sexes, and of the highest ranks. The best however trifling the motive in its ordinary On me can portooth never fa'
compliment, the truest respect was thus operation, we here feel a respect for it; we Sae rich wi' love and Nannie, 0.
paid to an honourable use of the mind, and feel for it somewhat as we do for habit TO A BUTTERFLY.
ibe expression of both has something re- when it keeps men from vice; for our imAwa!-awa!-insensate thing,
tributive in it. The honor returns on those pulses are not always towards virtue, or Frae morn tull night apo' the wing,
who pay it. Wha's life is but a simmer's day,
learning. An' wasted a' in sports and play.
There is one feature in this mode of in- There is another view which the subject
struction which deserves particular notice. admits, and which we cannot pass unnoticSae mony a lassie gie's her time
It is the value it derives from those who ed. It has been particularly striking in To dress, to folly, or to crime,
give it. When such men as were just Dr Bigelow's lectures this season. The Content to die, to show her power named become our teachers, we feel a pre- study of the arts and the same is true of Like ither insects o the hour.
fect confidence in their instructions. They the sciences—is full of instruction concernThe Notes are entertaining, and the Pre- have been long known, and known by what ing the progress of the mind. The infancy face is honest and fearless, without being they have done. It is because they are of the arts was the infancy of man. He impudent. It affords, indeed, a very pleas- prominent men in their times, that they originally had few wants, and the means for ani contrast to those with which the lite. have been selected to fill high and respon- satisfying these were many and near. His rary aspirants of this day usually think it sible offices. They have been followed in wants have at length taken the start of the fitting to introduce themselves ;-and which all their labours by other minds, jealous for means, and from the moment when they it is difficult to read, without seeing, in themselves, or for their science; and ar- were just balanced, he has been reaching one's mind's eye, an awkward vulgar booby dently bent on discerning error or impos- forward for practicable good to the remote entering parlour where twenty people ture. The public feels safe when they are and the uncertain, and his mind has gone on may look at him all at once, and striving favoured with the results of such labours, before him. It is a beautiful feature in the in vain to bide his consternation by an and if they are wise in their purposes in lectures just named—this history of our extra swagger.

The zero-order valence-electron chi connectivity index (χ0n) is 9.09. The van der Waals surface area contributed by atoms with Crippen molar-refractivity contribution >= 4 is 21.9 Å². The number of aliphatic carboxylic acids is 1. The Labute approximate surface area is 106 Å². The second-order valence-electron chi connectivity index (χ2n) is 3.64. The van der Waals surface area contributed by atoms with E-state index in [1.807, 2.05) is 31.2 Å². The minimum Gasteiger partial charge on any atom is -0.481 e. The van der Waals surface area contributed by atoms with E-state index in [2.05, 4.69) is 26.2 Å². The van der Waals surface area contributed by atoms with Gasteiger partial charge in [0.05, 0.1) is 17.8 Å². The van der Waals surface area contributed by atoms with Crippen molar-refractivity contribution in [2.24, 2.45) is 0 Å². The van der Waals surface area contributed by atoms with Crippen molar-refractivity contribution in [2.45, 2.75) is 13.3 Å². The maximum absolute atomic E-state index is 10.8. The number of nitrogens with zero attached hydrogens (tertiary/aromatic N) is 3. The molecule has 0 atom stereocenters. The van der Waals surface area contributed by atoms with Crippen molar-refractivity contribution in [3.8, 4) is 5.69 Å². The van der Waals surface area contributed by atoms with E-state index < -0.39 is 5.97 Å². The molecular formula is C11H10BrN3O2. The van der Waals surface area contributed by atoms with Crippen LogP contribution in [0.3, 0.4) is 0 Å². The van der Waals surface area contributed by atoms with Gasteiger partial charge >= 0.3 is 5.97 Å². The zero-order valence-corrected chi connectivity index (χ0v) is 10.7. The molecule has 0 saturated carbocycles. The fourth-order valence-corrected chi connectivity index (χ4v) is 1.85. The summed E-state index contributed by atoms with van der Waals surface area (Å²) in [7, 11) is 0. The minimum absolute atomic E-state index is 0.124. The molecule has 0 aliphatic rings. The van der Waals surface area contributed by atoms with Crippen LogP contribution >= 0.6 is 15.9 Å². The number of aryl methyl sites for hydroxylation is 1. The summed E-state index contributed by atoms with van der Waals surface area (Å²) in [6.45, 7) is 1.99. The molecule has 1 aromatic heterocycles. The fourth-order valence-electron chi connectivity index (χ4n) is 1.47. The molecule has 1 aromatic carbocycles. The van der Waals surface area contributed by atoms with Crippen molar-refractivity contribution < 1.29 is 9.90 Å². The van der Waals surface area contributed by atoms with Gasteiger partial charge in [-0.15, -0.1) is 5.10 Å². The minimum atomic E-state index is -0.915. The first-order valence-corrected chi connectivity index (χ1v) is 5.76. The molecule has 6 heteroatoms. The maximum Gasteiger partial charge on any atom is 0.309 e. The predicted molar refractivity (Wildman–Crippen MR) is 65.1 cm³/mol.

listening to them, their own minds are en- race as it has been recorded in the arts; larged, and what seemed useful amusement and though it must have been at once nobecomes valuable learning.
ticed by all who have heard them, we could MISCELLANY.
We feel a deep interest in the success of not but thus express the pleasure it has attempts which have been made in our own given us. Man is the most interesting thing city and country for promoting the same presented to us in the vast universe ; and